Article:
Section 3 – References and Reviewers



Notes:

  • The opinion of appropriate scientific experts may be cited (with their approval) in support of a nomination. If this is done the names of the experts, their qualifications and full contact details must also be provided in the reference list below.

  • Please provide copies of key documentation/references used in the nomination.




15. Reference list

Booth C, Carr G, Low T. 2009. Weedy pasture plants for salinity control: sowing the seeds of destruction. Invasive Species Council.

Borg D, Borg D, Fairbairn L. 2003. Dundas tall wheat grass, our number one saline agronomy species for the high rainfall zone (550 mm+). Salinity under the sun - investing in prevention and rehabilitation of salinity in Australia. Hamilton, Victoria. Department of Primary Industries.

Byrne M, Stone L. 2009. The need for duty of care when introducing new crops for agriculture. Presentation to Biosecurity in the New Bioeconomy. CSIRO & OECD. Canberra.

Carr G, Yugovic JV, Robinson KE. 1992. Environmental Weed Invasions in Victoria - Conservation and Management Implications. Victoria: Department of Conservation and Environment and Ecological Horticulture.

Carter O. 2010. National recovery plan for the Curly Sedge Carex tasmanica. Victoria: Department of Sustainability and Environment.

Carter O, Walsh NG. 2006a. National recovery plan for the Spiny Rice-flower Pimelea spinescens subsp. spinescens. Victoria: Department of Sustainability and Environment.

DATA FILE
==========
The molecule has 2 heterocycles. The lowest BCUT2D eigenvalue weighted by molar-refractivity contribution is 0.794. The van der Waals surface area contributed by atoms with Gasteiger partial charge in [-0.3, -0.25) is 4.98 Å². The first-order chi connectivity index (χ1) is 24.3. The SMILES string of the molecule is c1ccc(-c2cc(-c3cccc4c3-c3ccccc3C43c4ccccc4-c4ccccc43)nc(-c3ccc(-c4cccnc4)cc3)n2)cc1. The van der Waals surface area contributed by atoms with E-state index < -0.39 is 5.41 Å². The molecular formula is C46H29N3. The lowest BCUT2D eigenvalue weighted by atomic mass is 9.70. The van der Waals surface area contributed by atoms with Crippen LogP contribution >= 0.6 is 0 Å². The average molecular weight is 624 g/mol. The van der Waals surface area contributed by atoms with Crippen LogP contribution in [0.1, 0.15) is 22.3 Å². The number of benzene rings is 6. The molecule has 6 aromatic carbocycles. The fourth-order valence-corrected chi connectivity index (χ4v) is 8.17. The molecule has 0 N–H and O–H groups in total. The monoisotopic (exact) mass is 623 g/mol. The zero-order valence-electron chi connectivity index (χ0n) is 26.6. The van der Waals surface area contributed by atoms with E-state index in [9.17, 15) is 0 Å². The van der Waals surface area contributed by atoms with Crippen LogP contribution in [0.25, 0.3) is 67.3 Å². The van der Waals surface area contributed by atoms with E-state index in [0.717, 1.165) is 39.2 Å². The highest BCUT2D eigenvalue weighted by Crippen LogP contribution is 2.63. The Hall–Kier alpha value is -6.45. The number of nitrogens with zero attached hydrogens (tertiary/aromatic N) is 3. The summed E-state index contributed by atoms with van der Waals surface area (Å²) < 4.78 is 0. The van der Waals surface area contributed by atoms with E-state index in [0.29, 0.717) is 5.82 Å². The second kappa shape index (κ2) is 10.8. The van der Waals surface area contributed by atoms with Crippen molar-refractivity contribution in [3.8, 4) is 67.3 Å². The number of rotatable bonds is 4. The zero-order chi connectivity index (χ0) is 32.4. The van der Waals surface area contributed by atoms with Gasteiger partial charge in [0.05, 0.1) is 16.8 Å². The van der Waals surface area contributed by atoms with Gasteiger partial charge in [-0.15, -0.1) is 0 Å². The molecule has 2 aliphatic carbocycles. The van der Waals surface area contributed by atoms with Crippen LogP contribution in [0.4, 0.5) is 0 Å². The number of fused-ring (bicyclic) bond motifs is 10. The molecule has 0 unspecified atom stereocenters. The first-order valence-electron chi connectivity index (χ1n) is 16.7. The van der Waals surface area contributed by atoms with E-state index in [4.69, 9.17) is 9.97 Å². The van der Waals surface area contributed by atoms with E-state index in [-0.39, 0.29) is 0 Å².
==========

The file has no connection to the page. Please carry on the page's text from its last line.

Carter O, Walsh NG. 2006b. National recovery plan for the Salt-lake Tussock-grass Poa sallacustris. Victoria: Department of Sustainability and Environment.

Crowfoot LV, Carr GW, Roberts NR. 2006. Rare Plant Survey, Phillip Island Nature Park. Report prepared for Phillip Island Nature Park by Ecology Australia. Pty Ltd.

DSE. 2008. Salt-lake Tussock-grass Poa sallucrustis. Action Statement. Victoria: Department of Sustainability and Environment.

McRobert J, Carr GW. 2008. Treatment Options for Discharge Management. Draft report to Corangamite Catchment Management Authority. RMCG Consultants and Ecology Australia Pty Ltd, Bendigo and Melbourne.

Muir A. 2003. Flora and Fauna Guarantee Action Statement 31. Small Psoralea, Cullen parvum. Department of Sustainability and Environment, Victoria.

Murphy A. 2010. National recovery plan for Adamson's Blown-grass Lachnagrostis adamsonii. Victoria: Department of Sustainability and Environment.

Victorian Saltmarsh Study Group. 2009. Coastal saltmarsh and mangroves of Victoria: distribution, condition, threats and management. Draft report for a project funded by the Strategic Reserve of the National Heritage Trust by the Victorian Saltmarsh Study Group.

Virtue JG, Melland RL. 2003. The environmental weed risk of revegetation and forestry plants. Adelaide: Animal and Plant Control Commission; Department of Water, Land and Biodiversity Conservation; and CRC for Australian Weed Management.

Walsh NG. 2008. A new species of Poa (Poaceae) from the Victorian Basalt Plain. Muelleria 26: 17-20.

Walsh NG, Entwisle TJ. 1994. Flora of Victoria, Volume 2. Melbourne: Inkata Press.



Weiss J, Iaconis L. 2001. Tall wheat grass, Lophopyrum ponticum.An assessment of weed potential for Parks, Flora and Fauna Division. Frankston: Victorian Department of Natural Resources and Environment.



Map 1 Records of Tall Wheat Grass (Lophopyrum ponticum) naturalisation in Victoria (Booth et al. 2009)